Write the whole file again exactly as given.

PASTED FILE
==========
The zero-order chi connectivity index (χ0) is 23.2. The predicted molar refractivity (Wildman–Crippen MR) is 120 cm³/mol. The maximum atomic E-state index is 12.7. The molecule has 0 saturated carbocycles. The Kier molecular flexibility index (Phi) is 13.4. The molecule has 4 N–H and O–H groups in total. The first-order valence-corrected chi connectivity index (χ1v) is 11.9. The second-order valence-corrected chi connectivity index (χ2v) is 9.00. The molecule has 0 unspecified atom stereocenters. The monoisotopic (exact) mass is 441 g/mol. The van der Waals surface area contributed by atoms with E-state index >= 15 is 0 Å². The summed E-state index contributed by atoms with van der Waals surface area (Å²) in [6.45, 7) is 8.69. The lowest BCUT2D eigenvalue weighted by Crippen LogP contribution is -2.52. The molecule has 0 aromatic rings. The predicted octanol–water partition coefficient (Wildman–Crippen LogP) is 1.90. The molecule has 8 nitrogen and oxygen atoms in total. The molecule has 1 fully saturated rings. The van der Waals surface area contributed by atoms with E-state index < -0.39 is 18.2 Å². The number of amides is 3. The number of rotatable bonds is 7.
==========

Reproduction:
The zero-order chi connectivity index (χ0) is 23.2. The predicted molar refractivity (Wildman–Crippen MR) is 120 cm³/mol. The maximum atomic E-state index is 12.7. The molecule has 0 saturated carbocycles. The Kier molecular flexibility index (Phi) is 13.4. The molecule has 4 N–H and O–H groups in total. The first-order valence-corrected chi connectivity index (χ1v) is 11.9. The second-order valence-corrected chi connectivity index (χ2v) is 9.00. The molecule has 0 unspecified atom stereocenters. The monoisotopic (exact) mass is 441 g/mol. The van der Waals surface area contributed by atoms with E-state index >= 15 is 0 Å². The summed E-state index contributed by atoms with van der Waals surface area (Å²) in [6.45, 7) is 8.69. The lowest BCUT2D eigenvalue weighted by Crippen LogP contribution is -2.52. The molecule has 0 aromatic rings. The predicted octanol–water partition coefficient (Wildman–Crippen LogP) is 1.90. The molecule has 8 nitrogen and oxygen atoms in total. The molecule has 1 fully saturated rings. The van der Waals surface area contributed by atoms with E-state index < -0.39 is 18.2 Å². The number of amides is 3. The number of rotatable bonds is 7.